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  14. NotEinstein Valued Senior Member

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  15. nebel Valued Senior Member

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    sorry, posted that and could not get rid of it, but
    the connection is that energy is said to be increasing to feed the accelerated expansion, greater velocities becoming evident, and dark matter halos , the "more gravity" outside, is driving the higher velocities at the fringes of Galaxies, cluster too, so, dark energy and dark matter have similar effects, perhaps you cant have one without the other, and
    " dark matter free" galaxies have been discovered too.
    perhaps the universe is more enlightened, lightened period.
    perhaps the dark ages are over.
     
  16. Write4U Valued Senior Member

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    Questions: How is a black hole measured? At the point of the singularity or in the cone reaching out to the event horizon? Does matter in the well cone exert gravity? Can we even measure that?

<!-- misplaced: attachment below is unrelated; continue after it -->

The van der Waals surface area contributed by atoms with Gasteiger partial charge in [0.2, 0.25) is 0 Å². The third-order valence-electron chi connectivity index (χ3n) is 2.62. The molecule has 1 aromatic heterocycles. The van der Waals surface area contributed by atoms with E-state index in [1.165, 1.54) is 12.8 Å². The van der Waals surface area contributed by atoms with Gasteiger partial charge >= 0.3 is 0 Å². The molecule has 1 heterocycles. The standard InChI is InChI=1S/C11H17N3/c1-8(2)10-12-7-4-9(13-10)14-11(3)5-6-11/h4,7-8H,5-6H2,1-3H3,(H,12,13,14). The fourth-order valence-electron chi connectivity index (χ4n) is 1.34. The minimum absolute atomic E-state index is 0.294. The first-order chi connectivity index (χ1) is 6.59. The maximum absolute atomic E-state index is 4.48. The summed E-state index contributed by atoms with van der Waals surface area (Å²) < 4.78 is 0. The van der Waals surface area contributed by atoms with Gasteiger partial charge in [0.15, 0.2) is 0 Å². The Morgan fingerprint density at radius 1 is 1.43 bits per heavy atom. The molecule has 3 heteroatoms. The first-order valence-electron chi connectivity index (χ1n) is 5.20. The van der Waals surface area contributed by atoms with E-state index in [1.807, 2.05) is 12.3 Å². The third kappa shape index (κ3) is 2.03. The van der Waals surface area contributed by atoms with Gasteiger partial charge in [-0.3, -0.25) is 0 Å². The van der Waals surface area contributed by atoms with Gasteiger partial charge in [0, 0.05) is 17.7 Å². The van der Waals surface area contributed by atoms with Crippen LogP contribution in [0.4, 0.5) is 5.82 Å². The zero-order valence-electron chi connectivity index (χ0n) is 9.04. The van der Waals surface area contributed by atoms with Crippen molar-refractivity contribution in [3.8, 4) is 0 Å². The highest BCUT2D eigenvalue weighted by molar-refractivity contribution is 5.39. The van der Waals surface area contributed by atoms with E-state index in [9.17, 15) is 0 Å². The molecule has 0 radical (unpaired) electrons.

The gravity inside the well cone prevents light from escaping, The whole thing is a black hole, no .......

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    Is it possible that Dark matter is the matter contained in BH cones?
     
    Last edited: Sep 7, 2018
  17. Q-reeus Valued Senior Member

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    No. That interesting article linked to in #210 relies on our neighborhood being in an unexpectedly large inhomogeneous region of total matter (dark plus normal) having an accelerated 'flow' presumably towards some other such inhomogeneous region. Which flow they find perversely skewed earlier SN1a surveys that assumed homogeneity applied at the scales considered.